FIG. 3 is a perspective view of a personal health care system command center in accordance with one embodiment of the invention.
FIG. 4 is a perspective view of the command center of FIG. 5 with side portions opened for access.
FIG. 5 is a perspective view of the command center of FIGS. 3 and 4 showing lines for connecting to a patient.
FIG. 6 is a perspective view of a command center in accordance with the invention showing some optional accessories.
FIG. 7 is a perspective view of a portion of the command center of FIG. 3 showing several unoccupied interfacing ports and several interfacing ports accepting modules and electrically interconnecting the modules with the personal health care system.
FIG. 8 is a perspective view of a typical system module.
FIG. 9 is a cross-sectional view taken along the line 9--9 of FIG. 8.
With reference to the drawings, a personal health care system in accordance with the present invention includes a unitary command center 10, having a means for receiving, storing and processing information such as computer 12.
Unitary command center 10 includes means for supplying electrical power to the system. The power supply means can comprise a power supply cable 14 for connecting to an external source of electrical power such as AC house current. A battery 16 for storing and delivering electrical power to the system, or in preferred embodiments, a combination thereof is shown in FIG. 1. With the combination power supply system shown in FIG. 1, battery 16 acts as a backup in the event of an external power failure.
In the embodiment shown, all power to the personal health care system of the present invention is through unitary command center 10 by means of power supply cable 14 or battery 16. In accordance with the embodiment, unitary command center 10 supplies all power to the below-described peripherals, patient monitoring sensor modules and therapy-providing modules.
Unitary command center 10 is connected to a plurality of patient monitoring sensor modules for monitoring the health parameters and condition of a patient 18. In preferred embodiments, the patient-monitoring sensor modules are detachably connectable to unitary command center 10 via an interfacing port 74. The plurality of sensor modules connected to patient 18 can include a breathing rate sensor 20a, pulse rate sensor 20b, body temperature sensor 20c, blood pressure sensor 20d, urinary discharge volume sensor 20e, oximeter 20f, an ECG sensor module, an EKG sensor module, an EEG sensor module, an oxygen analyzer module, a fetal monitor module, a dental patient monitoring module, and a multi-gas analyzing module.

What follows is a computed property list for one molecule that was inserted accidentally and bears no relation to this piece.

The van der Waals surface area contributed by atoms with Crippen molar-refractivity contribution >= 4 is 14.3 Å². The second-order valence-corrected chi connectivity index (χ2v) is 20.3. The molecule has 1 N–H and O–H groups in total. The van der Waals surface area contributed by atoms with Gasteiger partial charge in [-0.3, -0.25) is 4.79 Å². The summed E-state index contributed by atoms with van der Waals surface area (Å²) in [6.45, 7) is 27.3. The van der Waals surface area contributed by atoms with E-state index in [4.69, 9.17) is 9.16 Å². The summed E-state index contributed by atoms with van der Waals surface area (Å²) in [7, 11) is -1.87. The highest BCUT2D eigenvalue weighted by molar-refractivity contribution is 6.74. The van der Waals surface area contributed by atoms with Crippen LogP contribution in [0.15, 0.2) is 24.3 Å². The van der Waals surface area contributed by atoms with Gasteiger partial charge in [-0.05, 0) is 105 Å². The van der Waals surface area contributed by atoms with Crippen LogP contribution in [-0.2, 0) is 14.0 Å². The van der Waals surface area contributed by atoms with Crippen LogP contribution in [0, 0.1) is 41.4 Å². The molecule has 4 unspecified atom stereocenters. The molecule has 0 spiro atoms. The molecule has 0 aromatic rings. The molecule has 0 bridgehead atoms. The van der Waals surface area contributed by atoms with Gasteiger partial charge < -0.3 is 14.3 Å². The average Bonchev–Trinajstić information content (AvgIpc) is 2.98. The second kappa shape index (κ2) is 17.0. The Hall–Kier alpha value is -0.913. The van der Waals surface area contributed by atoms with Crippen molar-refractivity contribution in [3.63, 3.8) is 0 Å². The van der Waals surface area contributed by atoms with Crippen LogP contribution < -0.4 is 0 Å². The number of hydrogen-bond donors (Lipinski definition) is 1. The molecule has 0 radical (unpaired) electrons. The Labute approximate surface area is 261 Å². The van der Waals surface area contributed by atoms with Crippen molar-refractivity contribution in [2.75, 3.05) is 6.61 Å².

Breathing rate sensor module 20a can be any suitable breathing rate sensor, such as those incorporating a hollow tube fastened about the patient's chest. Pulse rate sensor 20b can be any suitable pulse rate sensor, such as pulse rate sensors which are presently well known in the art. Body temperature sensor 20c can be any suitable body temperature sensor, such as those which are presently known in the art. The blood pressure sensor 20d can be any suitable blood pressure sensor, including blood pressure sensors which are well known in the art. The urinary discharge volume sensor 20e can be any suitable means for measuring urinary discharge volume. Suitable urinary discharge volume sensors include those which measure the weight of the urinary liquid. Oximeter 20f can be any suitable oximeter means, including oximeters which are presently known in the art.
In addition to the sensor modules described above, any number of other patient monitoring sensor modules can be included in the present personal health care system.
A personal health care system in accordance with the present invention includes an alerting device for providing an alert concerning the patient's condition. The alerting means can comprise an alarm 24, which can be an audible and/or visible alarm, and/or means for electronically communicating with a remote monitoring service, such as a radio-frequency communication device, or modem 26. In the embodiment shown in FIG. 1, the personal health care system of the invention includes both an audible alarm 24 and modem 26. Modem 26 automatically dials for an ambulance or other professional assistance in the event of an emergency condition, and/or can provide information on the patients condition to an off-site patient monitoring service. The modem 26 may be supplemented with or replaced by a direct connection to a peripheral device, a local network, and/or an electromagnetic transmission means.
In accordance with the present invention, a plurality of modules for providing therapy to patient 18 are electrically interconnected to computer 12 via an interfacing port 74. The therapy-providing module can be a means 28 for assisting the patient's breathing, a means 30 for delivering medication to the patient, a means 32 for delivering nutrition to the patient, a means 36 for receiving and removing urine from the patient, and/or other means. Any other suitable modules for providing therapy to the patient can be provided, such as a heat pad module 35 connected to heat pad 35a via line 37.